Judge Declares Mistrial in First Federal Vioxx Lawsuit
U.S. District Court Judge Eldon Fallon on Monday declared a mistrial in the first federal trial related to the COX-2 inhibitor Vioxx after jurors failed to reach a unanimous verdict decision in more than 18 hours of deliberations, the New York Times reports. Merck, which withdrew Vioxx from the market last year over safety concerns, faces lawsuits related to the medication from more than 6,000 people in state and federal courts (Berenson, New York Times, 12/13)
After jurors deliberated for about 20 minutes on Monday morning, Fallon said, "It has now been a reasonable time. We cannot get a verdict" (Hays, AP/Long Island Newsday, 12/13).
Federal courts require unanimous verdicts in civil lawsuits (New York Times, 12/13).
Fallon said that he will meet with attorneys next week to determine a date for a new trial (AP/Long Island Newsday, 12/13).
According to the Wall Street Journal, jurors voted 8-1 in favor of Merck (Won Tesoriero/Martinez, Wall Street Journal, 12/13). Fallon did not comment on the mistrial. Attorneys for both sides said they did not know how the jury was divided (New York Times, 12/13).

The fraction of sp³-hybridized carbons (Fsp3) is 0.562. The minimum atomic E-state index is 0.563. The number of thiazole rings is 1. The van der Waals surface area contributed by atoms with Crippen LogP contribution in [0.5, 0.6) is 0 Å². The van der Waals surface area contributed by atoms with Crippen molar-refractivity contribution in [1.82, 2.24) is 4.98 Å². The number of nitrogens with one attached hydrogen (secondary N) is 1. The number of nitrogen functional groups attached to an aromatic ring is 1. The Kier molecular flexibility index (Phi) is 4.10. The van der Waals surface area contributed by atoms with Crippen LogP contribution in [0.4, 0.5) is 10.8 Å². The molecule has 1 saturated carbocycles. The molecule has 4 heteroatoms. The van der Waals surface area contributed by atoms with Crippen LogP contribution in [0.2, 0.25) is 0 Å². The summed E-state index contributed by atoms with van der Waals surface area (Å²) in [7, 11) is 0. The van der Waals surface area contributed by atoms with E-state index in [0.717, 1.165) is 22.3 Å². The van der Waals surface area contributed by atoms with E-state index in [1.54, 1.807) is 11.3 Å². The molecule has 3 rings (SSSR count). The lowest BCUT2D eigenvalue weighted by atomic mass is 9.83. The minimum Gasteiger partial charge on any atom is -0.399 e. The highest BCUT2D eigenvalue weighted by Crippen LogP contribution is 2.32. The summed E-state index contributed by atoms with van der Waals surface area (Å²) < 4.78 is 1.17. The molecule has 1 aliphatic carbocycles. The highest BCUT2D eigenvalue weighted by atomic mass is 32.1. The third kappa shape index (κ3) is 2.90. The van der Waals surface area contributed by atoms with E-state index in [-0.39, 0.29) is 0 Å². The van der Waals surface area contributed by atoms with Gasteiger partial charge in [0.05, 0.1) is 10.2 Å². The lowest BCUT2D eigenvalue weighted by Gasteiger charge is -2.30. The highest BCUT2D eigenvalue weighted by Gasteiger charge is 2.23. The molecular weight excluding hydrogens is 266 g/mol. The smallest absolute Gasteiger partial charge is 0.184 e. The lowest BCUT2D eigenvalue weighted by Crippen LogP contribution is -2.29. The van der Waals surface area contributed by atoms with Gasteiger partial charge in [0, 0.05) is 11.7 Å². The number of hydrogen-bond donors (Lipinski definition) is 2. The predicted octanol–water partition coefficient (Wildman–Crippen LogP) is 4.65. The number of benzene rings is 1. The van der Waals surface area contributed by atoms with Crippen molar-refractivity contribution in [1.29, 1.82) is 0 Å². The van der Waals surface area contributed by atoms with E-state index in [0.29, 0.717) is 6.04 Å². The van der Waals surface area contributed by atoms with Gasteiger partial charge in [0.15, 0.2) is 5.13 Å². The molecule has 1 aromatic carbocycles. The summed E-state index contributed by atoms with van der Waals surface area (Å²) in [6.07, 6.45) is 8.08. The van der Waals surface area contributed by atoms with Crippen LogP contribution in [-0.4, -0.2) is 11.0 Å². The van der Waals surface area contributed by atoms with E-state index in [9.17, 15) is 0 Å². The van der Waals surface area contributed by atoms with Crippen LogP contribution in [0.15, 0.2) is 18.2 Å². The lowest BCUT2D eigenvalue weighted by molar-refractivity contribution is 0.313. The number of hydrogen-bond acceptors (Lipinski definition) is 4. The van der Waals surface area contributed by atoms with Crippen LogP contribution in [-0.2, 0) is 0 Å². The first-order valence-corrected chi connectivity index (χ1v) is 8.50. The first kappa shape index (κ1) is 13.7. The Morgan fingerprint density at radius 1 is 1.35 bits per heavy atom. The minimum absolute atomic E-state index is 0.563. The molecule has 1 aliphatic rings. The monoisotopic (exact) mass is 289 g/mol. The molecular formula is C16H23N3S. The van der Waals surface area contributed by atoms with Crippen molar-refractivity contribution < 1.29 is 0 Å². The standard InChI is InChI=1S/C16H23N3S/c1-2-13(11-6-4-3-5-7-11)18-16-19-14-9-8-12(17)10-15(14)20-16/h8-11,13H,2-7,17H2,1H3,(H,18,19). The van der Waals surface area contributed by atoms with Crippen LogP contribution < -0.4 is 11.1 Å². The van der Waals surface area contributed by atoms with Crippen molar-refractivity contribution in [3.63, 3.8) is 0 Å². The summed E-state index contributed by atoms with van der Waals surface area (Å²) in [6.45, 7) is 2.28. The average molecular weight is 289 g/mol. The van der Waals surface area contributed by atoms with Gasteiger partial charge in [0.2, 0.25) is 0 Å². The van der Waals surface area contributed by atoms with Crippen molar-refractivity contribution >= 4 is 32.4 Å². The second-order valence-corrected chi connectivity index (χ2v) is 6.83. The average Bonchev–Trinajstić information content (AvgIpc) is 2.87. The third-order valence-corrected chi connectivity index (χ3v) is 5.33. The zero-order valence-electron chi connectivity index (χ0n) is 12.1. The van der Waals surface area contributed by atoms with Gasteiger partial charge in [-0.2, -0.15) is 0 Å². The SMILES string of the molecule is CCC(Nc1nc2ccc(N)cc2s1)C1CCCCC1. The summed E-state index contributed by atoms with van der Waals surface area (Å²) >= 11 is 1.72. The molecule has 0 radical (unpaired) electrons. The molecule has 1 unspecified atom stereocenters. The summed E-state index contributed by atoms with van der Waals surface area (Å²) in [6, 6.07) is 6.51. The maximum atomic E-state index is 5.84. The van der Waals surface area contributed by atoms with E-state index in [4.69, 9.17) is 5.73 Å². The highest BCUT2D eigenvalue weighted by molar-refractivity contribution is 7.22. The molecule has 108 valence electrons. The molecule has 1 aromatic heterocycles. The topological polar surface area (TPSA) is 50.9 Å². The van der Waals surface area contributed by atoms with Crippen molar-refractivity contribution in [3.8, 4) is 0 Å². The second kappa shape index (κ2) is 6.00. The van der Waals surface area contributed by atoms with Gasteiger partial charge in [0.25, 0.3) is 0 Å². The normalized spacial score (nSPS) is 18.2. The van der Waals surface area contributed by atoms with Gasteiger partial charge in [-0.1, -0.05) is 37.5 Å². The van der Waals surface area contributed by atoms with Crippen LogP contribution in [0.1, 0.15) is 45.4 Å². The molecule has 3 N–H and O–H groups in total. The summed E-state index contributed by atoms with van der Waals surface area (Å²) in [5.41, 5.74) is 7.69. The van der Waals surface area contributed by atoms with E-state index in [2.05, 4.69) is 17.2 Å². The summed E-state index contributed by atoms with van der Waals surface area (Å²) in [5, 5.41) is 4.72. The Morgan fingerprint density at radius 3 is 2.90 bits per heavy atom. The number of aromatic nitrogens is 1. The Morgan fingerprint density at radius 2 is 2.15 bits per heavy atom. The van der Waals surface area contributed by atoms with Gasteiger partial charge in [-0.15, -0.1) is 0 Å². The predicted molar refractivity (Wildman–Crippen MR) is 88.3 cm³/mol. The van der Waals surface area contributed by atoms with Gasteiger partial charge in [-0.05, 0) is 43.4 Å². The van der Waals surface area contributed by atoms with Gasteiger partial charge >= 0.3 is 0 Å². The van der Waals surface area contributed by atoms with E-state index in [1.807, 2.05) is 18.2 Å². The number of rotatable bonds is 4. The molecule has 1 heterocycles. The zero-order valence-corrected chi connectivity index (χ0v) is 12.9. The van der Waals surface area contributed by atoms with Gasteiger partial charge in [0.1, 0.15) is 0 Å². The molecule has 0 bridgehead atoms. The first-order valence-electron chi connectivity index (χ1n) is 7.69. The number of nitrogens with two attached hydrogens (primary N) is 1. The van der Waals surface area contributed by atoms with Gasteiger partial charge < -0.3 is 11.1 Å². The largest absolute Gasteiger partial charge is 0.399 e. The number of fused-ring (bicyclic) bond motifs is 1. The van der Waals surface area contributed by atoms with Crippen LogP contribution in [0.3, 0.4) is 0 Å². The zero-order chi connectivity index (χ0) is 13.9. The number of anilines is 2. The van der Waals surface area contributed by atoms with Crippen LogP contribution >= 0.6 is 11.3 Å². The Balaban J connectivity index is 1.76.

Kenneth Frazier, general counsel for Merck, said, "The plaintiffs were unable to sustain their burden of convincing a jury that there was reliable evidence that Vioxx contributed in any way to the unfortunate death of Mr. Irvin" (Girion, Los Angeles Times, 12/13). Frazier said, "If a retrial is scheduled, we will be right back with the same facts." He added, "The Vioxx litigation will go on for years. We have the resources and the resolve to address these cases, one by one, in a reasonable and responsible manner" (Ginsberg, Philadelphia Inquirer, 12/13).
Plaintiff attorney Jere Beasley said, "We look forward to the next trial" (AP/Long Island Newsday, 12/13).
Several broadcast programs reported on the mistrial:
- APM's "Marketplace": The segment includes comments from Merck attorney Philip Beck; Mark Lanier, lead plaintiff attorney in the first state Vioxx trial; and David Logan, dean of Roger Williams University School of Law (Palmer, "Marketplace," APM, 12/12). The complete segment is available online in RealPlayer.
- NPR's "All Things Considered": The segment includes comments from Beck and plaintiff attorney Andy Birchfield (Prakash, "All Things Considered," NPR, 12/12). The complete segment is available online in RealPlayer.
- NPR's "Day to Day": The segment includes comments from Carl Tobias, a professor at the University of Richmond School of Law, and Tess Vigeland of "Marketplace" (Chadwick, "Day to Day," NPR, 12/12). The complete segment is available online in RealPlayer.
- PBS' "NewsHour with Jim Lehrer": Health correspondent Susan Dentzer discusses the mistrial (Warner, "NewsHour with Jim Lehrer," PBS, 12/12). The complete segment is available online in RealPlayer.